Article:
Untangling the UK from the EU

We have now completed one month with the UK technically out of the embrace of the European Union but we have until the end of the year to wait for the transition period to end and the “deal”, if there is to be one, to be clarified. We doubt that Prime Minister Boris Johnson will agree to anything that leaves the UK with any of the EU bureaucratic interference or control that he is so anxious to leave behind but there is many a slip twixt cup and lip. The EU still seems determined to make life difficult for the UK. Now that is what we call short-sighted.

In the meantime, Boris has announced that his government plans to ban sales of any new passenger vehicles in the UK that are anything but fully electric by 2035. In 15 years! We wonder what sort of Kool-Aid he had been drinking when he made that announcement. Has his government thought through the implications for country-wide charging points as well as the impact on the electricity grid? Or the amount of copper, nickel, lithium, manganese and cobalt required to manufacture all of those batteries? Or the CO2 emitted in digging the stuff up? The UK registers more than 2 million new passenger cars every year. Electric vehicles made up only 1.6% of new registrations in 2019. Even new hybrids will be banned by 2035. The implied take-up of fully electric passenger vehicles assumes an average annual compound growth rate of comfortably more than 30%. Boris obviously likes challenges.

Australia's power problem

In a similar climate-related theme the opposition party in Australia (the Labour Party) has joined many others by announcing that if it were in office it would aim for net-zero emissions by 2050. They have not announced how that will be achieved or how much it might cost the economy. That’s the beauty of being in opposition – you can announce what you like if the measurement date is so far in the future that none of the incumbents will then be in a position to be much bothered.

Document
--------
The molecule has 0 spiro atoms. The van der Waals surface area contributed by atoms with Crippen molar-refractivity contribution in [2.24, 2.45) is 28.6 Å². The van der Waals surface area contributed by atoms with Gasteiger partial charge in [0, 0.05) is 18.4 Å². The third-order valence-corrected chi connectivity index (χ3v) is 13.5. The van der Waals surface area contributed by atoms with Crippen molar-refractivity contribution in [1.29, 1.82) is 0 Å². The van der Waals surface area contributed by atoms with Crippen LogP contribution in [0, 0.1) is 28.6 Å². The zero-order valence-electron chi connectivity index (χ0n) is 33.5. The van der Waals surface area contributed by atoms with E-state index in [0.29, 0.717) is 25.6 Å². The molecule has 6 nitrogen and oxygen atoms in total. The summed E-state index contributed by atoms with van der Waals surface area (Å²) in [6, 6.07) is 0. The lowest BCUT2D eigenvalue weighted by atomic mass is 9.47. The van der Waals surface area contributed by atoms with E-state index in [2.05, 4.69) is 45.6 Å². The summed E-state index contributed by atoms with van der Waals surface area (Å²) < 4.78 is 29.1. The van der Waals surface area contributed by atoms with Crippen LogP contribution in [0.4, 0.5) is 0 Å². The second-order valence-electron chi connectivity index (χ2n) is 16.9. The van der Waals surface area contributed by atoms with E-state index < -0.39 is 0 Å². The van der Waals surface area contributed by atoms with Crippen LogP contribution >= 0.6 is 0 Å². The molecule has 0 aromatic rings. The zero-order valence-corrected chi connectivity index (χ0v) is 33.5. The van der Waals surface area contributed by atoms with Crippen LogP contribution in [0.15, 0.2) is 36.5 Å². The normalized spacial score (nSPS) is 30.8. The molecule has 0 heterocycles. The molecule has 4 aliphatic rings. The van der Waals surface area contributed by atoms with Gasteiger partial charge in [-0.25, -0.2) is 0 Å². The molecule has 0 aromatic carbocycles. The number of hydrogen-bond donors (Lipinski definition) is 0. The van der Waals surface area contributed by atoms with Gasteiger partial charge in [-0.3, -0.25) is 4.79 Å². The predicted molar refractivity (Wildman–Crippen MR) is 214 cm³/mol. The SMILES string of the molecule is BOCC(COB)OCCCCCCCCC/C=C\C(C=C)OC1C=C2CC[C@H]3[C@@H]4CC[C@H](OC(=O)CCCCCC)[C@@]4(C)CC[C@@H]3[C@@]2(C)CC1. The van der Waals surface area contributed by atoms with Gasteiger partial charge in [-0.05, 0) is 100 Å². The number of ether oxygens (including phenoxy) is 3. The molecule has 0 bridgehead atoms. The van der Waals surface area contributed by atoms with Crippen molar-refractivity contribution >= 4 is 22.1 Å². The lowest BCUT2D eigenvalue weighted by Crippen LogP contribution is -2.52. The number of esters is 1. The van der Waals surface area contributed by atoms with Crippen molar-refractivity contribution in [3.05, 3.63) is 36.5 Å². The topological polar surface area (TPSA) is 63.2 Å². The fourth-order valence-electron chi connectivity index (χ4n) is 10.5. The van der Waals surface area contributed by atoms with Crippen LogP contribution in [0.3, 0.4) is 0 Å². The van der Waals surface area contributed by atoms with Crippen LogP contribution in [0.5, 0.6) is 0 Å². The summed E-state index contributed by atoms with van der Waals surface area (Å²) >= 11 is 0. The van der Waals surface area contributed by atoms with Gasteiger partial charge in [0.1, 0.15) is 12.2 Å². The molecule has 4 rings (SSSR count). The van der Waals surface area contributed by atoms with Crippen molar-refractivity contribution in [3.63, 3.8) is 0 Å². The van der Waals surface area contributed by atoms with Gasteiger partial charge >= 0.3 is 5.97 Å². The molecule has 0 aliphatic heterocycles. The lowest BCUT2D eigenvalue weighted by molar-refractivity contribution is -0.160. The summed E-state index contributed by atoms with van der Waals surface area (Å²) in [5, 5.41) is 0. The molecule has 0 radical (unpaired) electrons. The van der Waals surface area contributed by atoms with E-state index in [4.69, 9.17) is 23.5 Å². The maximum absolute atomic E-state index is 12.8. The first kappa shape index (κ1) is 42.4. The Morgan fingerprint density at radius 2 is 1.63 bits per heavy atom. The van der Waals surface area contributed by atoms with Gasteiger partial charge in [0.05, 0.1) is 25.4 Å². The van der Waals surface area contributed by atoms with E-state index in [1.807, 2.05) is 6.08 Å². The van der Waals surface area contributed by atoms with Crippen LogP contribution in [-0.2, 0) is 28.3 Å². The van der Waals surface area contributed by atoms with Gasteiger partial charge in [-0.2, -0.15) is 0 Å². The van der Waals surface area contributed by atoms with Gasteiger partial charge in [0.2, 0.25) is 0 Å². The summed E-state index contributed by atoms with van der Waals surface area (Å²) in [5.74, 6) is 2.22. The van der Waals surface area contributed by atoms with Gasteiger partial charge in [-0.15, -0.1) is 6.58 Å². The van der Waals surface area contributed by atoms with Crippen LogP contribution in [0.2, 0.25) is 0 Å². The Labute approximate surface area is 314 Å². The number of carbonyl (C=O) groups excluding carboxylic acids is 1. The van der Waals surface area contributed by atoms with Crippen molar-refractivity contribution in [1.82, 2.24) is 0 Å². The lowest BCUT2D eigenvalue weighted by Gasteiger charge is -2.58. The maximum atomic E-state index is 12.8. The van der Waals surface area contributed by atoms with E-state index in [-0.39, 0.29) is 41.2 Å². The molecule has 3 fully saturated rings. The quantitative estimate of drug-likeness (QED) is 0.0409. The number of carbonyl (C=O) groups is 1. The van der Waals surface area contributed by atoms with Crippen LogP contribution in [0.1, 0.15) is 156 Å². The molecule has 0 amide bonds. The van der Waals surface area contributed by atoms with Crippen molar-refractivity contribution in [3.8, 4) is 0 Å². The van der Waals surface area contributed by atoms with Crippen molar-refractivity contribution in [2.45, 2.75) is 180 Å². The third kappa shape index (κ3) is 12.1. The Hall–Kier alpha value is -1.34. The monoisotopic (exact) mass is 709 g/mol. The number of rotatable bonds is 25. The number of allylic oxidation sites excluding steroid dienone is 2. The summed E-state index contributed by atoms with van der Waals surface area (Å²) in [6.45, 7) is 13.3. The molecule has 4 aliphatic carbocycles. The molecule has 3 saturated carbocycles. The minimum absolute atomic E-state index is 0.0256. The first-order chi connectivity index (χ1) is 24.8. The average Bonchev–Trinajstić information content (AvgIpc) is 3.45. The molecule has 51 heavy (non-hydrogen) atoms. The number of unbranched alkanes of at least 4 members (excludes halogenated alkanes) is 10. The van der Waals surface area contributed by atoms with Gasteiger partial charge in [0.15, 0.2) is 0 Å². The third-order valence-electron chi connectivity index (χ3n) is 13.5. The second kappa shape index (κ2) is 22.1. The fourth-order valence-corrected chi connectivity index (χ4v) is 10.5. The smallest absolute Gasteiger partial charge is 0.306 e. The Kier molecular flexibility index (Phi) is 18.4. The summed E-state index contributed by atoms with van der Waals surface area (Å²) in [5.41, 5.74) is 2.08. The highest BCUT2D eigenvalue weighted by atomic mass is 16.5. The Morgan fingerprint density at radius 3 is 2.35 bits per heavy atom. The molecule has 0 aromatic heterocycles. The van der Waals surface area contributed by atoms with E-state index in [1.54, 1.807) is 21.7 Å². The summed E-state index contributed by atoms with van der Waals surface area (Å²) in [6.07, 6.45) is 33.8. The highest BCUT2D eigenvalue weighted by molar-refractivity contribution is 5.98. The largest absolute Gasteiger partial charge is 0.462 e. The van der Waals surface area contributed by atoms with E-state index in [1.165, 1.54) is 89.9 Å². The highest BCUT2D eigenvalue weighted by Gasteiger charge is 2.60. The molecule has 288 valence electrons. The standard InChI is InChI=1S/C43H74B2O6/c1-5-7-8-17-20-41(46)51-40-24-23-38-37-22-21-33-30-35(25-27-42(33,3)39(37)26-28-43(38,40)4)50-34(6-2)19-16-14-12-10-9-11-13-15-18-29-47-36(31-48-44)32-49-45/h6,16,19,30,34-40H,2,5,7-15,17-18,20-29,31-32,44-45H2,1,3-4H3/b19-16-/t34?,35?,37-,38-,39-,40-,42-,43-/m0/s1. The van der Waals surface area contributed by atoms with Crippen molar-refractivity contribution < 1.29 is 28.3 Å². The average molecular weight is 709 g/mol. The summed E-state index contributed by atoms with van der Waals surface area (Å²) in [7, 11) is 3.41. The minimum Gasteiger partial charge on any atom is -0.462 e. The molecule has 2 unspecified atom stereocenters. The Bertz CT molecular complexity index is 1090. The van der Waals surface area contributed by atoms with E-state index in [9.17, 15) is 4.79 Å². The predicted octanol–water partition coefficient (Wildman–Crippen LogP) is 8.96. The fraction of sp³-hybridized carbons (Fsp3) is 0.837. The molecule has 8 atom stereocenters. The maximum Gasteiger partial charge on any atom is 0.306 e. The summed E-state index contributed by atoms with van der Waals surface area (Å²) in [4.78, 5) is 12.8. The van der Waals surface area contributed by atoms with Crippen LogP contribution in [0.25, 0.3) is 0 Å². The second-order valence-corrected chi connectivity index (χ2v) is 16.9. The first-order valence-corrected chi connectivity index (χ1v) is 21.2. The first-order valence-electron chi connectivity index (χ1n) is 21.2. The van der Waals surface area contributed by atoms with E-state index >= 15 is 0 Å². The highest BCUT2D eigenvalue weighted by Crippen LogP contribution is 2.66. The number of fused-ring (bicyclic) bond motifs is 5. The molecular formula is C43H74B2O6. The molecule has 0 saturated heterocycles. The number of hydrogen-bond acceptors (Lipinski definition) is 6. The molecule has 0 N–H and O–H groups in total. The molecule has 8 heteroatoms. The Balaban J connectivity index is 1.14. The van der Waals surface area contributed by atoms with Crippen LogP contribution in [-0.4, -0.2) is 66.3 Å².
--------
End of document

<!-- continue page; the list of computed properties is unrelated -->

Interestingly, Australia is already experiencing the problems that can occur with a rapid take-up of wind and solar power generation. Australia has probably the fastest rate of rooftop solar panel installation in the world. Recently the government’s Energy Security Board warned of “critical” instability of the power grid because of the intermittent nature of wind and solar generation. Coal-fired power stations typically provide the base load power when sun and wind generation ebbs but they cannot be ramped up and down at will. And, of course, coal-fired power stations are now a political kiss of death so that the chances of any new installations are ranked from slim to nothing. In the meantime, the existing crop of power stations soldier on to old age and ultimate closure. Nuclear would make sense but that is yet another political kiss of death in Australia.